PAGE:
TOWN OF EAST TROY, Wis. -- The sky holds no secrets on this particular morning, even at oh-dark-thirty.
The celestial stage is dominated by a crescent moon in the east and the million white dots of the Milky Way overhead.
The stars, it must be said, are present and accounted for.
But here on the ground in northeastern Walworth County, Sally's Marsh is playing a game of "now you see me, now you don't."
The mercury overnight dropped into the 30s, leaving frost on windshields and pumpkins.
The water in this fertile wetland, though, still holds the warmth of recent sunny days.
As Mother Nature works to settle the difference, the marsh sends up great plumes of steam.
Dale Arenz of Delafield points the bow of his weathered duck skiff into the opaque netherworld and looks for glimpses of the familiar.
"There's that snag," Arenz says as we glide past a fallen tree. "We're on the right course."
Arenz dips his oars in the water and we push on.
The value of even the best GPS unit pales in comparison to the knowledge my hunting partner carries in his head.
"Not unusual here, this fog," Arenz says. "We'll actually be grateful for it this first hour or so before the sun takes over."
It's Day 3 of the 2010 Wisconsin southern zone duck hunting season. We have met to try our luck on Sally's Marsh, a 220-acre property owned by Arenz and five partners.
The spring-fed wetland covers about 120 acres; it's named for the previous owner.
The water eventually flows into Honey Creek and the Fox River.
At 6 a.m. we have traveled about 500 yards from the launch, through stumps and past grassy high ground and nosed the skiff into a point of cattails.
Painted on the hull of the skiff is "The Old Duck Hunter."
It's part personal affirmation, part homage to the fiction of Gordon MacQuarrie, outdoors writer extraordinaire of the early to mid-1900s, whose works included "Stories of the Old Duck Hunters."
Arenz, 76, pushes hard on the oars to drive the skiff deeper into cover. The cattails yield.
"We believe in muscle bending," Arenz says of his "old-school" duck hunting partners. "It's how I stay in shape."
We toss out three Canada goose decoys and a quartet of mallard blocks. Then it's time to wait, watch and listen until the clock, or the light, allows for hunting.
Wings whistle past in the dark. Somewhere in the distance, a hen mallard quacks and wood ducks talk.
Arenz and I sit back, breath in the rich marsh air and strike up a conversation of our own.
A native of North Prairie in Waukesha County, Arenz was drawn to waterfowl hunting from an early age.
He remembers stopping at a barber shop almost daily after he'd finished his newspaper delivery route.
The barber had tables full of sporting magazines; the young Arenz would pore over every article in Field & Stream, Outdoor Life and other outdoor periodicals.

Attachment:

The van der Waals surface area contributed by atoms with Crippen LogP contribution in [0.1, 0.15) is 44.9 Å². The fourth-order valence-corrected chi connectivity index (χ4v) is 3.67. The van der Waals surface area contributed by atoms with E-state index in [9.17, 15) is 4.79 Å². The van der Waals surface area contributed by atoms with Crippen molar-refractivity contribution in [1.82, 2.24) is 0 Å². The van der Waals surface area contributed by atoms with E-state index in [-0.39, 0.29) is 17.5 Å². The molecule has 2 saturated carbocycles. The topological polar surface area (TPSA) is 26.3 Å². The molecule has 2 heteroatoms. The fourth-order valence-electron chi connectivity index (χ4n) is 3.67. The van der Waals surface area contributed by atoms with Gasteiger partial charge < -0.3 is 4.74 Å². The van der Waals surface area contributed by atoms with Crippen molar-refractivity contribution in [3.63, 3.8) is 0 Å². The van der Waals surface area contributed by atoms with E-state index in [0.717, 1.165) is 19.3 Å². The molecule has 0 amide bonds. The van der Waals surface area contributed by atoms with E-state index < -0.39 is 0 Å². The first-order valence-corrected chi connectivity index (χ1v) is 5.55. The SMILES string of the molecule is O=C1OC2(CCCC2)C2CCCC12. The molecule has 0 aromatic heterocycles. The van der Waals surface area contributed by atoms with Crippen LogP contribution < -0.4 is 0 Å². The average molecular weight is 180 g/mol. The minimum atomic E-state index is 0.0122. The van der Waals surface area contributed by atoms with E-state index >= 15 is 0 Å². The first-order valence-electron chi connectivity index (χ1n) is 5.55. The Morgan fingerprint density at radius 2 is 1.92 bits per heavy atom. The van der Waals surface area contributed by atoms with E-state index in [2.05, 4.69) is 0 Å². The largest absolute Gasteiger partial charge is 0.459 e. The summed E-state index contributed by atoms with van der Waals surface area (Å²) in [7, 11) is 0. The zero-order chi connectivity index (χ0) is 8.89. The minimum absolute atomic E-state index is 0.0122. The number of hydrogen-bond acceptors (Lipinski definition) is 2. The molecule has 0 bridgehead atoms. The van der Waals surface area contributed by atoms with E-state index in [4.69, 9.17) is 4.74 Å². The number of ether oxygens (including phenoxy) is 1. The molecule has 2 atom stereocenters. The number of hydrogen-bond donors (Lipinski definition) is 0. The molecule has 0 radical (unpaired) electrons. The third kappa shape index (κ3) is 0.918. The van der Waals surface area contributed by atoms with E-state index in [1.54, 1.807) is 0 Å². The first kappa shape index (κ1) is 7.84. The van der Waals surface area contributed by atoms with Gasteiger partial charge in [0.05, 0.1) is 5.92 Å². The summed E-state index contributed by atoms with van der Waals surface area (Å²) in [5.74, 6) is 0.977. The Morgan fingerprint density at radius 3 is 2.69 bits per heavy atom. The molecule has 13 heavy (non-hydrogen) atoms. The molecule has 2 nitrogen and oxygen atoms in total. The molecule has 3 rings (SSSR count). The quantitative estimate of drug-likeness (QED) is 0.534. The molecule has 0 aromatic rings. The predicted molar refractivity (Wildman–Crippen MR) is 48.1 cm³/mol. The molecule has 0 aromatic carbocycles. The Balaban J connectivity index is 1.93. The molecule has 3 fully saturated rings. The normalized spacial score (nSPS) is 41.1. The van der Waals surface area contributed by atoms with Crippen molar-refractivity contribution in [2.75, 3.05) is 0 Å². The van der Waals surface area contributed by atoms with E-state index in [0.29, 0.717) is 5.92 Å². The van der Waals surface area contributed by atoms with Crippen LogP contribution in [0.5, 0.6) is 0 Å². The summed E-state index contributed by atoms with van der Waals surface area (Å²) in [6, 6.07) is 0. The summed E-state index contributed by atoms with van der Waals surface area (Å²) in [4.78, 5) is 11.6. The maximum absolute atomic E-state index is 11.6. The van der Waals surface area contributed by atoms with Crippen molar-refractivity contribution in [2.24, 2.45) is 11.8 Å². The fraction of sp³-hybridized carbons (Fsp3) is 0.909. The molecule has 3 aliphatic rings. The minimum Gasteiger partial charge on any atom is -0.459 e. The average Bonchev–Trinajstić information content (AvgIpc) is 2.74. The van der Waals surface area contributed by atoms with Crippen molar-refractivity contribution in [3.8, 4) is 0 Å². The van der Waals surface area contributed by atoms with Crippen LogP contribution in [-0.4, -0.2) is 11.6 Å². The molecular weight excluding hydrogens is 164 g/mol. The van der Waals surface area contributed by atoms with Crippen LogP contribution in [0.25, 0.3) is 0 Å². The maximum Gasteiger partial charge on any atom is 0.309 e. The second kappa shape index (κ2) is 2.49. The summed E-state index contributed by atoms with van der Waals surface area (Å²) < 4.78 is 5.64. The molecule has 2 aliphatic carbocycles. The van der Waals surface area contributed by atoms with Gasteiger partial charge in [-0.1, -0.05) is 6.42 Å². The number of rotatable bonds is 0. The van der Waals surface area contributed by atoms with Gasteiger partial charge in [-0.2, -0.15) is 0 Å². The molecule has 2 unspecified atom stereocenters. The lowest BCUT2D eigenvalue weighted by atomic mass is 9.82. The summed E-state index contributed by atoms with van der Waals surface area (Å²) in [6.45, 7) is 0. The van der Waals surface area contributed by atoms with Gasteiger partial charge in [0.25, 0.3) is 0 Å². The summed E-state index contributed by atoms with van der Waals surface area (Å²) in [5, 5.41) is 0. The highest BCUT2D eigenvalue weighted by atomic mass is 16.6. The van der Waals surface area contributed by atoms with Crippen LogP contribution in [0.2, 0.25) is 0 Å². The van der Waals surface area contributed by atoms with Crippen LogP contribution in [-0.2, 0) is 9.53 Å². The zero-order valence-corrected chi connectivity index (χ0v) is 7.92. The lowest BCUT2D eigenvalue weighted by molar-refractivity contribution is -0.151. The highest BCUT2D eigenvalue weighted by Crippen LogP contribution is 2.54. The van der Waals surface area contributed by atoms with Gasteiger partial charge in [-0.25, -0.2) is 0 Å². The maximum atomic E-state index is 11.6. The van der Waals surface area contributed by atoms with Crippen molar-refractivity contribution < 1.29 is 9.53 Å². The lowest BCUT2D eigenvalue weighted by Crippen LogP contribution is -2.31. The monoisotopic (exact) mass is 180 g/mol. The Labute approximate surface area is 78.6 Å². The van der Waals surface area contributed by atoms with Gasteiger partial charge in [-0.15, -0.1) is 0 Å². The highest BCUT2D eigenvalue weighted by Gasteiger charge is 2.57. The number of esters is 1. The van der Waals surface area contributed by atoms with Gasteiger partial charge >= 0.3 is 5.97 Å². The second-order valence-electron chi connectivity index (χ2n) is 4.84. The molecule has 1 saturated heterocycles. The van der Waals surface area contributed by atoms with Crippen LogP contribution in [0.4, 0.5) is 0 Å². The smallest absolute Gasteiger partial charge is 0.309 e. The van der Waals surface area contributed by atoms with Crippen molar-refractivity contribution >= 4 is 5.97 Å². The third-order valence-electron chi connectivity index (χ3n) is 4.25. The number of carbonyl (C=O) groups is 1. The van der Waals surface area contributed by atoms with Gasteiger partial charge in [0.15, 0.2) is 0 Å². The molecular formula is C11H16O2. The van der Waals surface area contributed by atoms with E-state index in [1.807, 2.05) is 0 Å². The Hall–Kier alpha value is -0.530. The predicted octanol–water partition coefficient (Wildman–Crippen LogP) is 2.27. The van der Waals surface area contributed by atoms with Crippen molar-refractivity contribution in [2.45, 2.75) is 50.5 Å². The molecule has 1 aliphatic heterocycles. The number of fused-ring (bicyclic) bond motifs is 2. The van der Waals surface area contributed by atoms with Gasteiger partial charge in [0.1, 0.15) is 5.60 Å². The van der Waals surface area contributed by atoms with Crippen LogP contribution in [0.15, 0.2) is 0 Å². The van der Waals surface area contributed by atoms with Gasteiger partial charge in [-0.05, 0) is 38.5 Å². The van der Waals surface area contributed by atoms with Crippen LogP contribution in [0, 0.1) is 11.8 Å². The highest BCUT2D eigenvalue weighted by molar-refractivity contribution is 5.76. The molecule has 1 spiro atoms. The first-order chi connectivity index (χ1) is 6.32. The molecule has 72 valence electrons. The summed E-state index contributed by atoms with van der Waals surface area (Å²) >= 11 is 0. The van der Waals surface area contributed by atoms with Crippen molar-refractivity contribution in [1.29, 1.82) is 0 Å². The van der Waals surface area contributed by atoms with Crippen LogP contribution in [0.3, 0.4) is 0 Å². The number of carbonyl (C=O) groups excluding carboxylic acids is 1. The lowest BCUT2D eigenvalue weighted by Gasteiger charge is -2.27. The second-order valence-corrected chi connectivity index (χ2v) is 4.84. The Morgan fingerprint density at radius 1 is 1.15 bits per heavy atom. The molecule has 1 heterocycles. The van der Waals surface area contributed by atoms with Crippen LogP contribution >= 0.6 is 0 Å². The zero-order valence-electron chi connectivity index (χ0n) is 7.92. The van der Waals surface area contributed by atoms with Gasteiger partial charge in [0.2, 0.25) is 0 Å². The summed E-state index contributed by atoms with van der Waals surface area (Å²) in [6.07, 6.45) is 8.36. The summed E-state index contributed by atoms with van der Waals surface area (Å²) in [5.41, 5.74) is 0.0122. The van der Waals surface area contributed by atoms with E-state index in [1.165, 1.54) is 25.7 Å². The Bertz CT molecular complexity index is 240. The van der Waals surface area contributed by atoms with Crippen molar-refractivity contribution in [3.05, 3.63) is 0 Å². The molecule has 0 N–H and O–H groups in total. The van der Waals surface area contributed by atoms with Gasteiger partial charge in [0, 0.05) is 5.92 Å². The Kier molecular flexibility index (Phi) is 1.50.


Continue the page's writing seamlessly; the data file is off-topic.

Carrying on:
If his mother asked where he'd been, he'd tell her that's how long it took him to deliver the papers.
He used his bicycle for more than deliveries. At a young age, he would throw his father's side-by-side 12-gauge over his shoulder and pedal to Eagle Marsh in western Waukesha County to hunt waterfowl.
The hunts would rarely turn out like the tales in the magazines.
"If I was lucky, I'd bring a duck home," Arenz recalls.
But the fire within the young waterfowler was well lit. For a time, Arenz thought about becoming a writer, not in small part because of his love of outdoor literature. But he decided a law career offered better financial prospects.
He took a hiatus from hunting while focusing on his law studies and establishing a practice.
In 1984, an opportunity to purchase Sally's Marsh presented itself. Arenz assembled partners and bought 220 acres of muck or paradise, take your pick.
"Some think I'm nuts," Arenz says. "But this is the best investment of my life, all the enjoyable memories I've had out here."
Arenz also made an investment in wetland conservation beyond the marsh. He served as president of the Wisconsin Waterfowl Association for eight years, most recently in 2009, and has been on its board of directors for 15 years.
"I love the work the group does," Arenz says. "Wetlands are so beneficial."
Sally's is managed for a wide range of wildlife. It features 52 wood duck houses and eight mallard nest platforms, but the dryer ground is also planted with high bush cranberries and shag bark hickories. A plot of corn is also planted.
Each year, the marsh is home to herons, egrets, grebes and bitterns as well as dozens of aquatic species, says Arenz.
About 6:30, the veil has partially lifted, exposing nearby points and allowing us to see streaking birds.
A group of green-winged teal banks hard to our east, out of range.
Gradually, more birds eye our spread. Over the next half hour, we have three shooting opportunities, resulting in an adult hen gadwall and an immature drake wood duck.
By 7:30, the sun has burned off the fog; Sally's surface is a bright mirror.
Now it's the marsh and its hunters that are fully exposed. The ducks loll in distant portions of the wetland and stop flying.
One bird does pay us a visit, though. A marsh wren flits around the skiff, working for its breakfast.
"They're good company," Arenz says.
About 8 a.m., we decide to head in. Arenz again works the oars, and we pick up the decoys.
"Great sunrise, wasn't it?" Arenz says. "For me, duck hunting is about the ambience, and the marsh delivers in so many ways."